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Bank of America Corporation (NYSE:BAC) is a favorite amongst institutional investors who own 58%

A look at the shareholders of Bank of America Corporation (NYSE:BAC) can tell us which group is most powerful. With 58% stake, institutions possess the maximum shares in the company. Put another way, the group faces the maximum upside potential (or downside risk).

Since institutional have access to huge amounts of capital, their market moves tend to receive a lot of scrutiny by retail or individual investors. Therefore, a good portion of institutional money invested in the company is usually a huge vote of confidence on its future.

Let's take a closer look to see what the different types of shareholders can tell us about Bank of America.

Check out our latest analysis for Bank of America

ownership-breakdown
ownership-breakdown

What Does The Institutional Ownership Tell Us About Bank of America?

Institutions typically measure themselves against a benchmark when reporting to their own investors, so they often become more enthusiastic about a stock once it's included in a major index. We would expect most companies to have some institutions on the register, especially if they are growing.

Bank of America already has institutions on the share registry. Indeed, they own a respectable stake in the company. This implies the analysts working for those institutions have looked at the stock and they like it. But just like anyone else, they could be wrong. If multiple institutions change their view on a stock at the same time, you could see the share price drop fast. It's therefore worth looking at Bank of America's earnings history below. Of course, the future is what really matters.

earnings-and-revenue-growth
earnings-and-revenue-growth

Since institutional investors own more than half the issued stock, the board will likely have to pay attention to their preferences. Hedge funds don't have many shares in Bank of America. The company's largest shareholder is Berkshire Hathaway Inc., with ownership of 13%. For context, the second largest shareholder holds about 7.5% of the shares outstanding, followed by an ownership of 5.9% by the third-largest shareholder.

Our studies suggest that the top 25 shareholders collectively control less than half of the company's shares, meaning that the company's shares are widely disseminated and there is no dominant shareholder.

While studying institutional ownership for a company can add value to your research, it is also a good practice to research analyst recommendations to get a deeper understand of a stock's expected performance. There are a reasonable number of analysts covering the stock, so it might be useful to find out their aggregate view on the future.

Insider Ownership Of Bank of America

The definition of company insiders can be subjective and does vary between jurisdictions. Our data reflects individual insiders, capturing board members at the very least. Management ultimately answers to the board. However, it is not uncommon for managers to be executive board members, especially if they are a founder or the CEO.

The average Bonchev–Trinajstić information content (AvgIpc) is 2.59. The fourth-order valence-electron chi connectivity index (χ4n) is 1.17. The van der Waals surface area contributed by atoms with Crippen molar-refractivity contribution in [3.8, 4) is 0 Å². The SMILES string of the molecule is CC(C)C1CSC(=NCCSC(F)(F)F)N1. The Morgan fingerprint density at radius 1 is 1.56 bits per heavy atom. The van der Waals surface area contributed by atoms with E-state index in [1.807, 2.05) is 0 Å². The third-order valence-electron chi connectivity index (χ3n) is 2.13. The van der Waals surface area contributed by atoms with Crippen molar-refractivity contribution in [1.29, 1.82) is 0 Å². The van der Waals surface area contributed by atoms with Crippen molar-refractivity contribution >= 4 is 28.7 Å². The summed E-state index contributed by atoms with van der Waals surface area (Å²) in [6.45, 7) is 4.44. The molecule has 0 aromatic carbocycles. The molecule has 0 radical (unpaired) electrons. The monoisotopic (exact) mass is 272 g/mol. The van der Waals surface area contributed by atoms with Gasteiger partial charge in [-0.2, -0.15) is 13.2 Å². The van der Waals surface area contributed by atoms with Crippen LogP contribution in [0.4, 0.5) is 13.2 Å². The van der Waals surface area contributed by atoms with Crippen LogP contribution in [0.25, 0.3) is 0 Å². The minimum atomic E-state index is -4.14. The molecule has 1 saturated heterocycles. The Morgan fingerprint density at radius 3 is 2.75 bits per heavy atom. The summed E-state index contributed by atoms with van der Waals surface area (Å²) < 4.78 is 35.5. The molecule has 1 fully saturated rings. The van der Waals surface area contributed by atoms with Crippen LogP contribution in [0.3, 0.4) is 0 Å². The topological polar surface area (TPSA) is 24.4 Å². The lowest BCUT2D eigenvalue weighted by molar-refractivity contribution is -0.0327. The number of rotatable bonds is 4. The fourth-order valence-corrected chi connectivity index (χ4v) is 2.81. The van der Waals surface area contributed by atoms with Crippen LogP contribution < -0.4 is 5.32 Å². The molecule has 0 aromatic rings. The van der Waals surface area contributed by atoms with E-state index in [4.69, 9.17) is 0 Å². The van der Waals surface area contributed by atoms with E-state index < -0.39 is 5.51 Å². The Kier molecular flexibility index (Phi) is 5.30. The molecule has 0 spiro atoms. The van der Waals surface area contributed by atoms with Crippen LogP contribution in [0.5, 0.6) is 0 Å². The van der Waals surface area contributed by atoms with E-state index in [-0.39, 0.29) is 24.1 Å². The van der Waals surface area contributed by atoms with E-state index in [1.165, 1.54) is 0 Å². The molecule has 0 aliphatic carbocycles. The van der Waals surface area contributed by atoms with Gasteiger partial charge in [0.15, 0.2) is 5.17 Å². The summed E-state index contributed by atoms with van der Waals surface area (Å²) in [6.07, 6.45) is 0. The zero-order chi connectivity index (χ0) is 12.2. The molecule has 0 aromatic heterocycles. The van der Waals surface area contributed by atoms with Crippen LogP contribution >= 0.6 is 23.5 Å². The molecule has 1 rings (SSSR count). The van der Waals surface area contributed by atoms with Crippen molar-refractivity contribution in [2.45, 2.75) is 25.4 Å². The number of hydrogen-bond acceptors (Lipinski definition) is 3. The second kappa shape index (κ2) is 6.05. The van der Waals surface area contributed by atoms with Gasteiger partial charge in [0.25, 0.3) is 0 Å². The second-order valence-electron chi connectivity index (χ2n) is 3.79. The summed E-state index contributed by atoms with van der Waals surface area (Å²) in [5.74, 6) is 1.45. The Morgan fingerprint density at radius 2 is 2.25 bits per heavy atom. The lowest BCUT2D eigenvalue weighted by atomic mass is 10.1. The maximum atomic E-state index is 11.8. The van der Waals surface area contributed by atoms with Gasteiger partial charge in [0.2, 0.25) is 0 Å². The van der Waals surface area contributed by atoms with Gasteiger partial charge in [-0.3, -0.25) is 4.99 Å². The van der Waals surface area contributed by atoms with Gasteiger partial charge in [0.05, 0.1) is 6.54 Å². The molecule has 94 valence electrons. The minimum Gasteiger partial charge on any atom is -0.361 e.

Most consider insider ownership a positive because it can indicate the board is well aligned with other shareholders. However, on some occasions too much power is concentrated within this group.

Our data suggests that insiders own under 1% of Bank of America Corporation in their own names. It is a very large company, so it would be surprising to see insiders own a large proportion of the company. Though their holding amounts to less than 1%, we can see that board members collectively own US$510m worth of shares (at current prices). In this sort of situation, it can be more interesting to see if those insiders have been buying or selling.

General Public Ownership

The general public, who are usually individual investors, hold a 29% stake in Bank of America. While this group can't necessarily call the shots, it can certainly have a real influence on how the company is run.

Public Company Ownership

We can see that public companies hold 13% of the Bank of America shares on issue. It's hard to say for sure but this suggests they have entwined business interests. This might be a strategic stake, so it's worth watching this space for changes in ownership.

Next Steps:

I find it very interesting to look at who exactly owns a company. But to truly gain insight, we need to consider other information, too. Case in point: We've spotted 1 warning sign for Bank of America you should be aware of.

But ultimately it is the future, not the past, that will determine how well the owners of this business will do. Therefore we think it advisable to take a look at this free report showing whether analysts are predicting a brighter future.

NB: Figures in this article are calculated using data from the last twelve months, which refer to the 12-month period ending on the last date of the month the financial statement is dated. This may not be consistent with full year annual report figures.

Have feedback on this article? Concerned about the content? Get in touch with us directly. Alternatively, email editorial-team (at) simplywallst.com.

This article by Simply Wall St is general in nature. We provide commentary based on historical data and analyst forecasts only using an unbiased methodology and our articles are not intended to be financial advice. It does not constitute a recommendation to buy or sell any stock, and does not take account of your objectives, or your financial situation. We aim to bring you long-term focused analysis driven by fundamental data. Note that our analysis may not factor in the latest price-sensitive company announcements or qualitative material. Simply Wall St has no position in any stocks mentioned.

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